Key Considerations for CEOs Joining a Newly-Backed, Private Equity Portfolio Company


All private equity-backed CEO roles are difficult.

However, joining a newly-backed company at acquisition presents a unique challenge for CEOs.

5 Areas of focus can help ensure a win for the CEO and her/his sponsor


Accepting a CEO role in the earliest days of a newly-backed, private equity investment has unique challenges.  In order to succeed, these private equity CEOs must perform at an elite level throughout the hold period.  However, early days are particularly critical.


CEOs must bear in mind the a vast majority of first-time private equity-backed deals are companies that were built from the ground up by a passionate founder.  The task of moving at private equity speed while replacing a founder and professionalizing a portfolio company is an intricate challenge that will test any CEO.


CEOs must take in to account that a new private equity investment will be facing several built-in challenges:

  1. The company will have likely taken its eye off of the ball as the result of going through an exhaustive, roughly 9-month sale process.
  2. Any equity holders in the company will have been enriched in the liquidity event. Even though they will have rolled over a portion of their equity check, their new bank balances may change their psychology in challenging ways.
  3. Upon acquisition, the private equity firm will launch a 100-day plan adding a wave of consultants, initiatives and plans. This burden will fall upon an already distracted business and somewhat fatigued team.
  4. New private equity investments often lack the scalable processes and high horsepower teams needed to drive growth.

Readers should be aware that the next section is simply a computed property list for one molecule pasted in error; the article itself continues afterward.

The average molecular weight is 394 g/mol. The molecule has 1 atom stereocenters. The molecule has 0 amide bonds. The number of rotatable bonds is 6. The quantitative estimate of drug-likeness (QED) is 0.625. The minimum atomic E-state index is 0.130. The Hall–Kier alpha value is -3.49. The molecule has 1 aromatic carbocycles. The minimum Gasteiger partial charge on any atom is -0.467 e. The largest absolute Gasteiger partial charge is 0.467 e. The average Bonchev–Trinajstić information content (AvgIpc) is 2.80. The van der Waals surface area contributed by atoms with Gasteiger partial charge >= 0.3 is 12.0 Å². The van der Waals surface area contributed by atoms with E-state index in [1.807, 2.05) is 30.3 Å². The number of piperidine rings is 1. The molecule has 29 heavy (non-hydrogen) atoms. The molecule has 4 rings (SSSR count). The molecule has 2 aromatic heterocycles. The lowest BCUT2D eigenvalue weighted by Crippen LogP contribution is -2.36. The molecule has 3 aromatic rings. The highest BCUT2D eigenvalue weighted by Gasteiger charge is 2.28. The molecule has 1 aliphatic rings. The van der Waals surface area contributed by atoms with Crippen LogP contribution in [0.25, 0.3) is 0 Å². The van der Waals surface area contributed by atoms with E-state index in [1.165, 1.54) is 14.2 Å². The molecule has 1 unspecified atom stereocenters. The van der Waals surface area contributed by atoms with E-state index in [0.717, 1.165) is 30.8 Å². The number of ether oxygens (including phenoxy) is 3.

5. The business will be in unchartered territory and moving forward at an accelerating rate. CEO leadership will be at an absolute premium.


CEOs can benefit from moving quickly while paying particular attention to the following:

  1. CEOs must strike a winning cultural balance ASAP. The right approach fully appreciates the hard work and values of the companies past, and, sets a new standard of pace and accountability for the future.
  2. Focus hard on growth right away. Based on today’s overheated multiples, the private equity sponsor will have paid a full-price or even overpaid.  CEOs need to grow the company faster than it was growing prior to the acquisition in order to adjust the purchase multiple in favor of themselves and the investors.
  3. Pay close attention to the team’s psychology and their views of a new boss. CEOs must ensure the entire team is aligned and hungry regardless of any liquidity event.
  4. CEOs should quickly assess the company’s senior talent with an eye toward quickly developing and/or building a high performance team.
  5. CEOs must install the processes and infrastructure to create a true platform that is capable of scale and integrating acquisitions.


Newly backed companies are a uniquely rewarding and challenging scenario for private equity CEOs.  However, they require special skills, focus and attention in order to set the company on a winning trajectory.  And while the entire hold period is critical, early days are especially important…even more so than a typical private equity-backed deal.


Rob is a recognized expert on the topic of private equity CEO performance.  He is Founder & Principal of  He is also Managing Partner of Integis which is the nation’s leading search firm focused exclusively on the private equity-backed, middle market.

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